The Germans say their 1.8-litre engine puts out 110 kW, a quite modest hike over the naturally aspirated version of the engine. The Swedes claim 147 kW from 1.9 litres. Such a big difference occurs because the Audi engine is a low-pressure turbo, the Volvo high pressure.
Low-pressure turbos are designed to fatten an engine's torque output at middling revs with the modest boost provided by a small turbo. The static compression ratio which is what the compression ratio would be if the engine wasn't having pre-pressurised air blown into it by the turbo is quite high. The Audi's 9.5 ratio is as high as many naturally aspirated engines. The static compression ratio is an issue, because it determines the character of the engine when boost is negligible. The high static compression ratio of the low-pressure turbo engine means reasonable performance and responsiveness when boost is low. But max power isn't spectacular.
Now take a look at the Volvo engine. Its static compression is way lower at only 8.5. High boost, you see. When that big boost turbo's spinning hard, it's whacking so much high pressure air into the engine that it can't stand anything higher. Maximum power is high, but high-pressure turbos are prone to sluggish response at low revs. Partly because of their low compression and partly because their bigger, heavier turbos take longer to spin up to speed.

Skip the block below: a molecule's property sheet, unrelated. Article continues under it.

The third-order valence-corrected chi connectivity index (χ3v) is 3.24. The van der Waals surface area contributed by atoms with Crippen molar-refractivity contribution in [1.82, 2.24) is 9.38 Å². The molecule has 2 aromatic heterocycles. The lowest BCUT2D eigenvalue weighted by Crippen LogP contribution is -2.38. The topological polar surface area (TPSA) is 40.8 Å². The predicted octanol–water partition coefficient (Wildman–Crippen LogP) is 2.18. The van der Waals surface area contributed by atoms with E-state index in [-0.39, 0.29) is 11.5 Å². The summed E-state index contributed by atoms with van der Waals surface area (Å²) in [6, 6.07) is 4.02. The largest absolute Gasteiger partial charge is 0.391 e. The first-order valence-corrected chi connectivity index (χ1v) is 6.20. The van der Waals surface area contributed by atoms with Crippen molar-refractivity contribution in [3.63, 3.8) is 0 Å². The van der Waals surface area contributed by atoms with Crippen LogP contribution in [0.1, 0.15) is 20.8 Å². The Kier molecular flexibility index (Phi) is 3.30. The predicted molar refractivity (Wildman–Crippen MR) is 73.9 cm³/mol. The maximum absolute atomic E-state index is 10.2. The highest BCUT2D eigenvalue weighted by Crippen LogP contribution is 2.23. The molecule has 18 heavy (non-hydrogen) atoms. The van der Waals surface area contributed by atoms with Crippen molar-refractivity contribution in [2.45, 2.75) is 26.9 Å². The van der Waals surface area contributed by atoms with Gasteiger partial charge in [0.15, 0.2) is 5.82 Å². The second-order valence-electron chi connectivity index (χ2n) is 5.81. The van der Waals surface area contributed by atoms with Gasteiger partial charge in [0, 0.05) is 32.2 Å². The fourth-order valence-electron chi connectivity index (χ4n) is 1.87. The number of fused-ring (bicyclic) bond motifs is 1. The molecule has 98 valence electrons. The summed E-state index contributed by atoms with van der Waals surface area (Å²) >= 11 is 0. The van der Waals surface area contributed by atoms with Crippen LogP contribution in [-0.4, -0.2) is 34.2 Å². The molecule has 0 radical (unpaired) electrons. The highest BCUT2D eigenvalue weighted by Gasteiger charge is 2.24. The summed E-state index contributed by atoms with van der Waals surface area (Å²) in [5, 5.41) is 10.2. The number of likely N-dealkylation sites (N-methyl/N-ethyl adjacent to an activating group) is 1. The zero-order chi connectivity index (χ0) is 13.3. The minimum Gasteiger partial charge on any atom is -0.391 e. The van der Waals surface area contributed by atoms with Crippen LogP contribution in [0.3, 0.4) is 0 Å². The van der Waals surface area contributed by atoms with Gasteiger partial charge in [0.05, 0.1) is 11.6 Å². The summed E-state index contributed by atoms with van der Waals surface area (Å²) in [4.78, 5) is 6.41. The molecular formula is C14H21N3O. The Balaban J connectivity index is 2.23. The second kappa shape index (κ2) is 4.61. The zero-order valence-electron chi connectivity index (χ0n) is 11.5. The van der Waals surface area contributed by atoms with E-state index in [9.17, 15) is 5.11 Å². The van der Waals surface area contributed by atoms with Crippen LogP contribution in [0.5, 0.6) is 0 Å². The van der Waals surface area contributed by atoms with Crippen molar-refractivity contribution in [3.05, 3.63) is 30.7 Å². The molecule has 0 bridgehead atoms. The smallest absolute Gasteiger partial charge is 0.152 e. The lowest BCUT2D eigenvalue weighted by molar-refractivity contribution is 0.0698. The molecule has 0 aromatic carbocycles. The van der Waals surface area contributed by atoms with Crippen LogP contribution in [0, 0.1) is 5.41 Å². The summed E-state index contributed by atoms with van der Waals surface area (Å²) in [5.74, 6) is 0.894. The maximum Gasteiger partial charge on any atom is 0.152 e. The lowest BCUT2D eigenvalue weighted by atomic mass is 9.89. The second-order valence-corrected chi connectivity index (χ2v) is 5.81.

There was never any doubt the Volvo was going to deliver the better acceleration figures. What was surprising was how little slower the Audi proved over the sprint to 100 km/h and 400 metres. In round figures, the difference is only three tenths of a second.
What's more, the A4's transmission is much slicker than the V40's, its five-speeder quicker and more precise than the Volvo's. And while the German car's shift quality is consistent, the Swedish gearbox turns ugly when the car's driven hard. It snatches and shunts in a most uncivilised fashion. Part of the problem is that revs die very slowly when the throttle is released. This is fine if you don't mind waiting to match revs on upchanges, but if you're in a hurry it's certain to be jerky.